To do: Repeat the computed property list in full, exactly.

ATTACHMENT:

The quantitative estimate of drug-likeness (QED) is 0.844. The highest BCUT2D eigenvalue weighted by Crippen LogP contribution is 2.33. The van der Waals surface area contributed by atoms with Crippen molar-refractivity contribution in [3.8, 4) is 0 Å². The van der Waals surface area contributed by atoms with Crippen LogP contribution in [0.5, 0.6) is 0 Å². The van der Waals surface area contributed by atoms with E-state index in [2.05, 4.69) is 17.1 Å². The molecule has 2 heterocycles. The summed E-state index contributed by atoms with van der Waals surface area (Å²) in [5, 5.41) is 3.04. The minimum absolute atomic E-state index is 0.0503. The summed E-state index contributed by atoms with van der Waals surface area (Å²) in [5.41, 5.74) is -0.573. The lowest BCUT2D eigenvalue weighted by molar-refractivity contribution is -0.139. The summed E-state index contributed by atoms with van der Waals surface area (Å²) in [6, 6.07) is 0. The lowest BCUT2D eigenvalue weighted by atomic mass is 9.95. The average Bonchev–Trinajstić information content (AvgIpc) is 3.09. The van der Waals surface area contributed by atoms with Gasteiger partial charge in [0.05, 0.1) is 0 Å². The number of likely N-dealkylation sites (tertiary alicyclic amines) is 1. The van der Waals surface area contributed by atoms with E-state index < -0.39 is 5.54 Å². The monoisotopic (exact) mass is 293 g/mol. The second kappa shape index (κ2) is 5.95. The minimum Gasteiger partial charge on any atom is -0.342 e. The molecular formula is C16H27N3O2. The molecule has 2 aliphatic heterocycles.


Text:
The quantitative estimate of drug-likeness (QED) is 0.844. The highest BCUT2D eigenvalue weighted by Crippen LogP contribution is 2.33. The van der Waals surface area contributed by atoms with Crippen molar-refractivity contribution in [3.8, 4) is 0 Å². The van der Waals surface area contributed by atoms with Crippen LogP contribution in [0.5, 0.6) is 0 Å². The van der Waals surface area contributed by atoms with E-state index in [2.05, 4.69) is 17.1 Å². The molecule has 2 heterocycles. The summed E-state index contributed by atoms with van der Waals surface area (Å²) in [5, 5.41) is 3.04. The minimum absolute atomic E-state index is 0.0503. The summed E-state index contributed by atoms with van der Waals surface area (Å²) in [5.41, 5.74) is -0.573. The lowest BCUT2D eigenvalue weighted by molar-refractivity contribution is -0.139. The summed E-state index contributed by atoms with van der Waals surface area (Å²) in [6, 6.07) is 0. The lowest BCUT2D eigenvalue weighted by atomic mass is 9.95. The average Bonchev–Trinajstić information content (AvgIpc) is 3.09. The van der Waals surface area contributed by atoms with Gasteiger partial charge in [0.05, 0.1) is 0 Å². The number of likely N-dealkylation sites (tertiary alicyclic amines) is 1. The van der Waals surface area contributed by atoms with E-state index < -0.39 is 5.54 Å². The monoisotopic (exact) mass is 293 g/mol. The second kappa shape index (κ2) is 5.95. The minimum Gasteiger partial charge on any atom is -0.342 e. The molecular formula is C16H27N3O2. The molecule has 2 aliphatic heterocycles.